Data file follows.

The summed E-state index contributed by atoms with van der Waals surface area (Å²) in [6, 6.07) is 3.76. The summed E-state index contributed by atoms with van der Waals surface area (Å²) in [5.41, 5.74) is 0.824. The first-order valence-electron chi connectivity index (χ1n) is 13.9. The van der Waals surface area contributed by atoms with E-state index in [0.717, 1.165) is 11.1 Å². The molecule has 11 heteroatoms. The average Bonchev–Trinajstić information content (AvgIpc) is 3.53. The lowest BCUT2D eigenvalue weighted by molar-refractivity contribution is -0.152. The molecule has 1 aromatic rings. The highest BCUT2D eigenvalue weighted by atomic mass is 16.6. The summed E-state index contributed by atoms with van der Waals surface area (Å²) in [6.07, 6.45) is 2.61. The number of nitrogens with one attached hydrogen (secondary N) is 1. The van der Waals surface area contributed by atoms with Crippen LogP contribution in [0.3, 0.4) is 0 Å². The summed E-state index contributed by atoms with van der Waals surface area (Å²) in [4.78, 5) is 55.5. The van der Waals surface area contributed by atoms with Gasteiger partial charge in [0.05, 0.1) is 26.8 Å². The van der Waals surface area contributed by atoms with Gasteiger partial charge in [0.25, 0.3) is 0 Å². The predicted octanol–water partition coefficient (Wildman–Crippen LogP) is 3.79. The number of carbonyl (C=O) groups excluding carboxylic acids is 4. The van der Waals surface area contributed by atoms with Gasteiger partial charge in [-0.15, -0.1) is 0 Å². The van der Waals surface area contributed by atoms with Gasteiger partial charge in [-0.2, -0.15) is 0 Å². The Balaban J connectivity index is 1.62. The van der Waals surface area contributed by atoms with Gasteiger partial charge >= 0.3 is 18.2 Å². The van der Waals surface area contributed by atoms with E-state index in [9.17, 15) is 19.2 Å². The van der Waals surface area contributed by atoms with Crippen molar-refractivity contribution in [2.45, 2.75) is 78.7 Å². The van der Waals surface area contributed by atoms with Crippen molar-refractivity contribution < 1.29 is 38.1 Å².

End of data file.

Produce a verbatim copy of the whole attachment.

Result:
The summed E-state index contributed by atoms with van der Waals surface area (Å²) in [6, 6.07) is 3.76. The summed E-state index contributed by atoms with van der Waals surface area (Å²) in [5.41, 5.74) is 0.824. The first-order valence-electron chi connectivity index (χ1n) is 13.9. The van der Waals surface area contributed by atoms with E-state index in [0.717, 1.165) is 11.1 Å². The molecule has 11 heteroatoms. The average Bonchev–Trinajstić information content (AvgIpc) is 3.53. The lowest BCUT2D eigenvalue weighted by molar-refractivity contribution is -0.152. The molecule has 1 aromatic rings. The highest BCUT2D eigenvalue weighted by atomic mass is 16.6. The summed E-state index contributed by atoms with van der Waals surface area (Å²) in [6.07, 6.45) is 2.61. The number of nitrogens with one attached hydrogen (secondary N) is 1. The van der Waals surface area contributed by atoms with Crippen LogP contribution in [0.3, 0.4) is 0 Å². The summed E-state index contributed by atoms with van der Waals surface area (Å²) in [4.78, 5) is 55.5. The van der Waals surface area contributed by atoms with Gasteiger partial charge in [0.05, 0.1) is 26.8 Å². The van der Waals surface area contributed by atoms with Gasteiger partial charge in [0.25, 0.3) is 0 Å². The predicted octanol–water partition coefficient (Wildman–Crippen LogP) is 3.79. The number of carbonyl (C=O) groups excluding carboxylic acids is 4. The van der Waals surface area contributed by atoms with Gasteiger partial charge in [-0.15, -0.1) is 0 Å². The van der Waals surface area contributed by atoms with Gasteiger partial charge in [-0.2, -0.15) is 0 Å². The Balaban J connectivity index is 1.62. The van der Waals surface area contributed by atoms with Gasteiger partial charge >= 0.3 is 18.2 Å². The van der Waals surface area contributed by atoms with E-state index in [9.17, 15) is 19.2 Å². The van der Waals surface area contributed by atoms with Crippen molar-refractivity contribution in [2.45, 2.75) is 78.7 Å². The van der Waals surface area contributed by atoms with Crippen molar-refractivity contribution < 1.29 is 38.1 Å².